What I mean is, the second POV therefore really works in the service of the story, both expanding the worldbuilding and giving the reader more plot clues. If your story NEEDS two POVs, then it seems that to change it would hurt rather than harm your book.

Aphra Pell, you’re as amazing as that dinosaur.

Jennifer R. Donohue said...

All (most?) of Jodi Picoult's books are multi POV in the first person (with a font change and everything, so you're REALLY CLEAR) and she is exceedingly popular.

Of interest (mostly amusement) to my fellow Reiders, I found a Query Generator that is sure to solve all of our problems (no not really). But it's also not as hilariously bad as I expected it to be, so... Query Generator Because, for me, the query is CERTAINLY a problem. And the synopsis. And wow is my main character unlikable...

Brittany said...

The thing about multiple POV is that it's really, really hard to do it well. A lot of newbie authors struggle to establish a single distinctive voice, and you have to ensure that each POV not only has a voice, but that they sound different to each other.

Most of the things us woodland creatures have decided are auto-passes fall under such a header: appealing techniques that are really easy to bungle. It's possible to do even the most maligned element really well. (The Hunger Games opens with Katniss waking up and it works beautifully.) It's more that if you take on such an element, you're choosing to play the game on hard mode.

But the game is always winnable, even on Super Ultra Insane Hard Mode, if you've got the skills.

(Also, maybe this is a genre thing? I'm not sure how you could do something like epic fantasy *without* multiple POV.

Craig F said...

I am pretty sure that the best queries are writerly don expositions of the story arc, with questions of how it ends, not questions of the query itself. I am only pretty sure because mine hasn't exactly gotten traction among Literary Agents. It has a good following on Query Tracker, though.

The thing about multi POV is that every good book has that. All books have a Protagonist and Antagonist, so two POVS.

Good books should also make you laugh in a few places and cry in a couple more.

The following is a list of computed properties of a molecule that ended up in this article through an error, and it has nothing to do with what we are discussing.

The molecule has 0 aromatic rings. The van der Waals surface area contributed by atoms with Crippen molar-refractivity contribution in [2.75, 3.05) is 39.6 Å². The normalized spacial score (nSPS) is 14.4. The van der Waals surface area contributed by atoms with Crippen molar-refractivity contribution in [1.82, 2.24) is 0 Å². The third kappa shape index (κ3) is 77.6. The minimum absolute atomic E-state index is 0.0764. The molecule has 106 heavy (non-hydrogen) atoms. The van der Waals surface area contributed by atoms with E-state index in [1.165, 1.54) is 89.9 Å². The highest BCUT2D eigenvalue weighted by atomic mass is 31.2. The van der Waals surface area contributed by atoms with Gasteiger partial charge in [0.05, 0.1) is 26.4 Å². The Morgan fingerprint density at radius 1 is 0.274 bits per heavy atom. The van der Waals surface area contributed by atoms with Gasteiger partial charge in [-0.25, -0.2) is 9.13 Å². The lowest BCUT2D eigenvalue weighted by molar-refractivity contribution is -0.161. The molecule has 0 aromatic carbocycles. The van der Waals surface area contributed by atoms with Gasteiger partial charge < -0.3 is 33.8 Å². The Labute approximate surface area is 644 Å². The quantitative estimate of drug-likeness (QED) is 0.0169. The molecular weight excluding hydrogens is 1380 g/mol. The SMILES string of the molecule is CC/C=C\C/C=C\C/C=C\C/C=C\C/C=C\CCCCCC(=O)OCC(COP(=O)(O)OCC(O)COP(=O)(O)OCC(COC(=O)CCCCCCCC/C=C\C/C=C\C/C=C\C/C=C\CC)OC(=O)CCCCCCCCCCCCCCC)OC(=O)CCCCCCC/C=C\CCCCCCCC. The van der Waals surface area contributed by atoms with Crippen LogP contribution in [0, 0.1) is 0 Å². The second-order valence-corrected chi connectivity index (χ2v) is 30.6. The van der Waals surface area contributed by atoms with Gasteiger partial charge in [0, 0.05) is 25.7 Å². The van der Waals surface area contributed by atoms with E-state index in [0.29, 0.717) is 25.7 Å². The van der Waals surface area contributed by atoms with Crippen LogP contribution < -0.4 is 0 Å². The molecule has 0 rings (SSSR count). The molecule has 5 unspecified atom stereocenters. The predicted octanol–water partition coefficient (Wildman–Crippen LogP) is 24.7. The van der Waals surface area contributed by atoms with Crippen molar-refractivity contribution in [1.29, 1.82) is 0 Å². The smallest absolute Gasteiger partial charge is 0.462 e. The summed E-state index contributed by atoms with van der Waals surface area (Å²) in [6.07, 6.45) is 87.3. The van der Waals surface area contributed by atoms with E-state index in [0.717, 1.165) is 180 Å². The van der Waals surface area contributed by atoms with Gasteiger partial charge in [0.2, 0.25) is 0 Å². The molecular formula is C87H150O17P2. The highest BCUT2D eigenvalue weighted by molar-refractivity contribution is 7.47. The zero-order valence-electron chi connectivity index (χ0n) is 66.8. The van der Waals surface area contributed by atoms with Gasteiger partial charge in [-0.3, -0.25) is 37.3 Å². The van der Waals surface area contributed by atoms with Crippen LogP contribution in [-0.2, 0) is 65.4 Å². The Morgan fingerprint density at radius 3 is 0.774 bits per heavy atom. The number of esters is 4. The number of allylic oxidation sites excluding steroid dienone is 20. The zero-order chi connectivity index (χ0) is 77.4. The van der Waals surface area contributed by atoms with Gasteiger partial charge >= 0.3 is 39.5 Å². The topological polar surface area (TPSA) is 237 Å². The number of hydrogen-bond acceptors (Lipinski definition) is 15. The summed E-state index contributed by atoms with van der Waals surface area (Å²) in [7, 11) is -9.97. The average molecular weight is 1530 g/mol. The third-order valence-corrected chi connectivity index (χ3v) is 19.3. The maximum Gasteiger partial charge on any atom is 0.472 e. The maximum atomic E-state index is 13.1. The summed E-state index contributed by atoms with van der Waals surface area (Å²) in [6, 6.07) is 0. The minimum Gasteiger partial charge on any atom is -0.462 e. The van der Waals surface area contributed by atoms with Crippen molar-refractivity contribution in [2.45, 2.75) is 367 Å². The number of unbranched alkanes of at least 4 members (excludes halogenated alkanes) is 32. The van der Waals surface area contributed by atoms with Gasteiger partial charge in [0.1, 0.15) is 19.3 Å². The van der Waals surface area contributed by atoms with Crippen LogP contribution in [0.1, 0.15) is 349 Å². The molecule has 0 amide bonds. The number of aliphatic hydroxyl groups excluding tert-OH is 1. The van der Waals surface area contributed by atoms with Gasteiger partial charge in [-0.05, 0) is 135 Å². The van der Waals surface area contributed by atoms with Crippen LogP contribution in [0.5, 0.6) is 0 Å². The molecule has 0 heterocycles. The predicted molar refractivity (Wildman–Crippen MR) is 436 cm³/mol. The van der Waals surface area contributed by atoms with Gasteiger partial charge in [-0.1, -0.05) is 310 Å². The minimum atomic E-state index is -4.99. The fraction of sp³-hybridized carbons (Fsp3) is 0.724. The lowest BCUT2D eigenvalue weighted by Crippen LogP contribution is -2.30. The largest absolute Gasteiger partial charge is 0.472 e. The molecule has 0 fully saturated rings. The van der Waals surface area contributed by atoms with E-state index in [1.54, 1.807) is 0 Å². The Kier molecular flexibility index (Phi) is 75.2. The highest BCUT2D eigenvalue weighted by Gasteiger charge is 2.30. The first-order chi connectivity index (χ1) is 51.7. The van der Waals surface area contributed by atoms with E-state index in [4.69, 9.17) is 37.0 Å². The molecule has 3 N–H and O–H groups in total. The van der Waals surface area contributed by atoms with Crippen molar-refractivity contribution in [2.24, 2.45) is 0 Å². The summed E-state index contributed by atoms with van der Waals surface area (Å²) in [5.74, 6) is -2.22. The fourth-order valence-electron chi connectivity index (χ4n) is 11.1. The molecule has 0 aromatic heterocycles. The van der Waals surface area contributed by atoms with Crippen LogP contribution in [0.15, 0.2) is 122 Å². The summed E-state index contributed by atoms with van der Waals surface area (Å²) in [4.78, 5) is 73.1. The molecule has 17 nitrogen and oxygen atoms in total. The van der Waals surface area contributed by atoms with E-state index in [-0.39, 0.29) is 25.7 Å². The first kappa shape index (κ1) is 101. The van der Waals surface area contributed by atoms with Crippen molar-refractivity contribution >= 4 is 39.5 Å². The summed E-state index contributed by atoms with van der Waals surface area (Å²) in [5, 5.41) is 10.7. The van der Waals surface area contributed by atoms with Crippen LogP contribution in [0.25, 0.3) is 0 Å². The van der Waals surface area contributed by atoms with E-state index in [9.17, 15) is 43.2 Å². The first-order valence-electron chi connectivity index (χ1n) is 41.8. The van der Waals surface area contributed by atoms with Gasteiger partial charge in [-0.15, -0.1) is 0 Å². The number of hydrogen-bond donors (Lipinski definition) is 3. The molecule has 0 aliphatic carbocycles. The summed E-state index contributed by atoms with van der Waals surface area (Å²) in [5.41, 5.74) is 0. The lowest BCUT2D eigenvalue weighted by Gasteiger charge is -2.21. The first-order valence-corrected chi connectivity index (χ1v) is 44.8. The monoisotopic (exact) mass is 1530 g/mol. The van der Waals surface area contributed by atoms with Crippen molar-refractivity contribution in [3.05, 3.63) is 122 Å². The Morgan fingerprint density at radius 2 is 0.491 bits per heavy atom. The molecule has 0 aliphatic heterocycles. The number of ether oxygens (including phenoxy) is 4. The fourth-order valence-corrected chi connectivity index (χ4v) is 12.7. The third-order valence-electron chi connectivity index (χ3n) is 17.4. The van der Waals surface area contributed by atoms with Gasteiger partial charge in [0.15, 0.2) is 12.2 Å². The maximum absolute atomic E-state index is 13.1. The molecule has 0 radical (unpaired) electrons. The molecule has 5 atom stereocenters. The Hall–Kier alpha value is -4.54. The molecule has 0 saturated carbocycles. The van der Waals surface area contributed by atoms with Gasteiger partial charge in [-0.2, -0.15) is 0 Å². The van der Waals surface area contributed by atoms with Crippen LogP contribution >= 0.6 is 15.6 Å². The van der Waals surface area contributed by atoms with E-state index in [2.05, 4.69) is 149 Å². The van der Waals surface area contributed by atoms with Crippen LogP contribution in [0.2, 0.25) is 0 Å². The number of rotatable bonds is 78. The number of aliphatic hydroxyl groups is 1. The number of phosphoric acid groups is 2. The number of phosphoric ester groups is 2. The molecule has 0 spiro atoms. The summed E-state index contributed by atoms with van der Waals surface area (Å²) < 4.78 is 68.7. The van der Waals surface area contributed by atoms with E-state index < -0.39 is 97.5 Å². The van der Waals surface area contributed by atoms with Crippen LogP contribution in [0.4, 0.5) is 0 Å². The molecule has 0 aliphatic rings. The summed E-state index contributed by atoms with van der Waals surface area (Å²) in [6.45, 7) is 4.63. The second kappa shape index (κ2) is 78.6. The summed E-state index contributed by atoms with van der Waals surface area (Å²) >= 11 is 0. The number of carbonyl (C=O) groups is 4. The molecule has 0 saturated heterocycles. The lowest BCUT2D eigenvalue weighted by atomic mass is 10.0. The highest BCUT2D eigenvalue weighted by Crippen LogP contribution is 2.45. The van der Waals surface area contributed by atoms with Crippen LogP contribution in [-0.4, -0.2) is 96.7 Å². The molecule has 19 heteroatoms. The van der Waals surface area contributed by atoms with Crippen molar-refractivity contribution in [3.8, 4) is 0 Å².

Hope y'all have great weekends. After cleaning up a few things here, big storm, I am going to do the same.

That means that all of the tricky schnitzel has been seen by every agent and they have been let down by books that don't quite live up to the advertising.

Get some other eyes on everything you write before thinking it is good. Even with that, it probably has a few shortcomings in it.

MA Hudson said...

I was recently told by an agent in Australia that they don't take on fantasy by unpublished writers. Hmmm. That's the only genre I write in and can only ever imagine writing in, so I don't know where that leaves me.
I guess if it's our genre that's on the nose, the only thing we can do is just keep at it until our writing has so much Kapow! that it can't be ignored.

Aphra Pell said...

So, I tried that query generator thing (hat-tip to Jennifer). This is what came out...

Dear Your sharkly majesty Reid,

Giant horn or hunky tank - a battle for Jurassic love...

[Age]-year-old has an enormous trombone Patrick the Parasaurolophus just wants to be recognised as having the biggest trombone in the world., but when Priscilla the pachycephalosaurus arrives, Pat toots his horn loudly. Now, Pat wants to show Priscilla his trombone.

As Pat Travels across the grasslands, tooting, They discovers that Andy the ankylosaur is showing off his chonky armour. Pat is put to the test when Priscilla butts her giant bony head on Andy's hunky scales, and when Andy challenges Pat to a fight, They has to find a way to triumph with only a huge but fragile trombone or be pounded to a pulp by the dino-tank and never know Priscilla's bone-headed love.

Complete at 513000 words, TOOT MY TROMBONE is a Adult Dino-porn set in The verdant plains and forests of the Jurassic world. It will appeal to readers of Jurassic Park and Romeo and Juliet. TOOT MY TROMBONE has potential for a sequel following Pat's story as They continues to meet Stella the stegosaurus. But can an enormous trombone overcome her prickly plates!.

I am submitting TOOT MY TROMBONE to you because you are famous for representing many dino-porn writers including Jeff Somers, and I undrstand you will fulfil my dream of a one-way ticket to Carkoon .

A qualified palaeontologist, I published my 400 page narrative poem fiction novel "Cuddling with tiny arms - a T-rex romantic tragedy" last year. [Personal Detail 1].

Thank you for your consideration.

Yours sincerely,

Gigantica Horn

MA Hudson said...

Aphra Pell - 'Cuddling with tiny arms' Bwahaha! Love it!